By Sister Hilda Kleiman, OSB
And if we love him and trust him, and feel the comfort of his companionship,
then our sentiment, in these moments, is like the sentiment of beauty . . .
Chapter one of Beauty: A Very Short Introduction (public library) by Roger Scruton focuses on judging beauty. In chapter two, he considers human beauty.
In the section entitled "Beautiful Bodies," Scruton explains human beauty is personal, focusing our attention on those aspects of our bodies through which we relate with one another every day:
Whether it attracts contemplation or prompts desire, human beauty is seen in personal terms. It resides especially in those features - the face, the eyes, the lips, the hands - which attract our gaze in the course of personal relations, and through which we relate to each other I to I. Although there may be fashions in human beauty, and although different cultures may embellish the body in different ways, the eyes, mouth and hands have a universal appeal. For they are features from which the soul of another shines on us, and makes itself known (41).
|The cover of Beauty with a studio yellow color swatch.|
The individuality of the person is also key as our contemplation of her beauty moves beyond her physical traits into an experience of the morality she embodies:
As soon as another person becomes important to us, so that we feel in our lives the gravitational pull of his existence, we are to a certain extent astonished by his individuality. From time to time we pause in his presence, and allow the incomprehensible fact of his being in the world to dawn on us. And if we love him and trust him, and feel the comfort of his companionship, then our sentiment, in these moments, is like the sentiment of beauty - a pure endorsement of the other, whose soul shines in his face and gestures as beauty shines in a work of art.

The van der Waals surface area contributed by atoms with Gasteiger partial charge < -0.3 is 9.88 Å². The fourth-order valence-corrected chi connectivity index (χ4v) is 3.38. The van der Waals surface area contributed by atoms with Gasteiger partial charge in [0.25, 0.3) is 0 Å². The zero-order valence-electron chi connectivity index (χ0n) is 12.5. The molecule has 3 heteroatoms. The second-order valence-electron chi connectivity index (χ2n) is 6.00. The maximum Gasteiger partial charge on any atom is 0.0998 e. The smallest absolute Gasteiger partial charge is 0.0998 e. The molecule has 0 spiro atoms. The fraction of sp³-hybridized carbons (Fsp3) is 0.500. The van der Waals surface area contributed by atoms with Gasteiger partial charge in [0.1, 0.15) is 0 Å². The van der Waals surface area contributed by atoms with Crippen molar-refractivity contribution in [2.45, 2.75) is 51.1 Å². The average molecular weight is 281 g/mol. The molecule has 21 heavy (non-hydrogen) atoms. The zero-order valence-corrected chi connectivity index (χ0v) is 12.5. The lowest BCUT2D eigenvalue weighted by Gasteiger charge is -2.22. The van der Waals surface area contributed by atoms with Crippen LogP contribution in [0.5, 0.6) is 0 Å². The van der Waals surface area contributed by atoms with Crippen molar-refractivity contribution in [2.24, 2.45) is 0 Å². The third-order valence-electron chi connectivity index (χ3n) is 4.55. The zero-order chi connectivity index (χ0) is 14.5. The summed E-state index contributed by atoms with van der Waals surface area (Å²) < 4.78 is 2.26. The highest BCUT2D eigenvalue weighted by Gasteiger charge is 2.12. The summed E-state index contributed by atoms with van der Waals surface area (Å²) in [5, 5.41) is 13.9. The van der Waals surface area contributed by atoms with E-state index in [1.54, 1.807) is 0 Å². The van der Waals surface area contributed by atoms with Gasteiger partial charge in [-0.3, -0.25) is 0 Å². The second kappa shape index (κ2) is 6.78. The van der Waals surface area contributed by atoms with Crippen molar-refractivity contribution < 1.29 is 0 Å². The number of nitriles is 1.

It is unsurprising, therefore, if we so often use the word 'beautiful' to describe the moral aspect of people. As in the case of sexual interest, the judgement of beauty has an irreducibly contemplative component. The beautiful soul is one whose moral nature is perceivable, who is not just a moral agent but a moral presence, with the kind of virtue that shows itself to the contemplating gaze . . . moral appreciation and the sentiment of beauty are inextricably intertwined, and both target the individuality of the person (42-43).
Scruton moves from our experience of a beautiful person to our experience of the sacred. The sacred nature of other people moves us toward the sacred in the rest of the material world, and all things sacred need to be approached with care:
Sacred things are removed, held apart and untouchable - or touchable only after purifying rites. They owe these features to the presence, in them, of a supernatural power - a spirit which has claimed them as its own. In seeing places, buildings and artefacts as sacred we project on to the material world the experience that we receive from each other, when embodiment becomes a 'real presence' and we perceive the other as forbidden to us and untouchable. Human beauty places the transcendental subject before our eyes and within our grasp. It affects us as sacred things affect us, as something that can be more easily profaned than possessed (45).